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Changing the Model to Fit the Data, Part 1

Of all the creationist arguments against mainstream science, perhaps the most perplexing is the complaint that scientists are willing to modify their theories to account for new evidence. Danny Faulkner of Answers in Genesis, interviewed by Carl Wieland and Jonathan Sarfati of Creation Ministries International, was blunt in describing his concerns with Big Bang cosmology.

It is the overwhelmingly dominant model, and they’ve had a few impressive predictions, like the background radiation. But it has many problems—they keep changing the model to make it fit the data we have.

Over on the AiG site, Faulkner goes into more detail about his objections in an article titled Big Bang—The Evolution of a Theory.

So the big bang quickly became the dominant theory of the history of the universe among cosmologists. Since then new observations and ideas have come along that have challenged the big bang. Rather than abandoning the theory, however, cosmologists and astronomers have met each challenge with modifications. In the process, the big bang has morphed into something that little resembles its first incarnation. Many people view these modifications as improvements, but are they really?

Spoiler: Yes they are, really. If they weren't improvements, they wouldn't have been considered in the first place.

But if it needed so many modifications, how did the Big Bang become the dominant model? Let's look at the, ahem, background. As even Faulkner admits, the success of the Big Bang theory is built on the discovery of cosmic microwave background (CMB) radiation in the 1960s.  This uniform black body radiation had been predicted by George Gamow and Ralph Alpher in 1948 as an implication of the Big Bang model. This model—rooted in Edwin Hubble's observation that most of the other galaxies are moving away from ours—posits the universe has expanded from an initial hot, dense state. Gamow realized the initial state would have yielded an isotropic sea of electromagnetic radiation. As the universe expanded, this radiation would have stretched and cooled, but should still be observable wherever we look in the universe, if only we had the tools to see it.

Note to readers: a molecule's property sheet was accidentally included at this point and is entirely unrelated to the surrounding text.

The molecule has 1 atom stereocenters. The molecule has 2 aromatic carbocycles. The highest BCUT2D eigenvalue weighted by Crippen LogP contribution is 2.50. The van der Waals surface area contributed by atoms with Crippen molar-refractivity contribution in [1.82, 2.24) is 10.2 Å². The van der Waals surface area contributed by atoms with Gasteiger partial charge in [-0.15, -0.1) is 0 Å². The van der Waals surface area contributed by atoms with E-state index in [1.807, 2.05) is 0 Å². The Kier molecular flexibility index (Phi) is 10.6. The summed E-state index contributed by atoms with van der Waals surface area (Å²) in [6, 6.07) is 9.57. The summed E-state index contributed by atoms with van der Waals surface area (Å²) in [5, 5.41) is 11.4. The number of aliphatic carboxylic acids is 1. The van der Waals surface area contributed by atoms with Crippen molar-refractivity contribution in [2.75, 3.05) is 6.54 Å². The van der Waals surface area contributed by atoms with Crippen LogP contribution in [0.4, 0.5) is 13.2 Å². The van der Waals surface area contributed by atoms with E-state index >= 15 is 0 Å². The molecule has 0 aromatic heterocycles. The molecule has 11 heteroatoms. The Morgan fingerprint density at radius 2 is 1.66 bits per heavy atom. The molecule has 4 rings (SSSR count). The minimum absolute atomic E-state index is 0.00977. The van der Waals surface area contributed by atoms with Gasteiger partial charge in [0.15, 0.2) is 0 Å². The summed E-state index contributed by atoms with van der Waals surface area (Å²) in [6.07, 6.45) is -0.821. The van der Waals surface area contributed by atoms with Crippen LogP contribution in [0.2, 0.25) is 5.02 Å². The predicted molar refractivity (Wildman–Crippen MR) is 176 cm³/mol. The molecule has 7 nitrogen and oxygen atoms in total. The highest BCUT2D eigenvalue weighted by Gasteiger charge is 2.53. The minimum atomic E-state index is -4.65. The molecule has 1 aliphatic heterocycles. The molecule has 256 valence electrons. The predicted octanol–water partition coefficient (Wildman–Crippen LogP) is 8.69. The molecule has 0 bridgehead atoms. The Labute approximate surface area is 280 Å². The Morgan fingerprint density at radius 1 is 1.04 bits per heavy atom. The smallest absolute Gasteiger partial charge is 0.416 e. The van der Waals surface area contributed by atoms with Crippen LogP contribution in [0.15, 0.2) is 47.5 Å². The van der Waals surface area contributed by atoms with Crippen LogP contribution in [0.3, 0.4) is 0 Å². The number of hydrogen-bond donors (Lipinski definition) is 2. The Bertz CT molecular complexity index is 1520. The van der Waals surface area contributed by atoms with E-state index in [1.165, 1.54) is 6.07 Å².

In 1964, astronomers Arno Penzias and Robert Wilson began setting up the Holmdel Horn Antenna, which they had received from Bell Labs. They intended to measure radio signals from the space between galaxies, but their receiver kept picking up microwave static. In an attempt to eliminate the static they methodically removed or neutralized every possible source, including pigeon poop on the antenna, but the static remained. Worse, it seemed to be coming from all directions at once. They contacted Princeton University physicist Robert Dicke, who had been looking for a way to measure the CMB radiation. Dicke, realizing that Penzias and Wilson had found what he had only theorized, told his colleagues, "We've been scooped."

The cosmic background radiation was real, it was in the temperature range predicted by the theorists, it had the expected blackbody spectrum, and it was uniform throughout the universe. No other cosmological model could explain CMB radiation. The Big Bang was vindicated.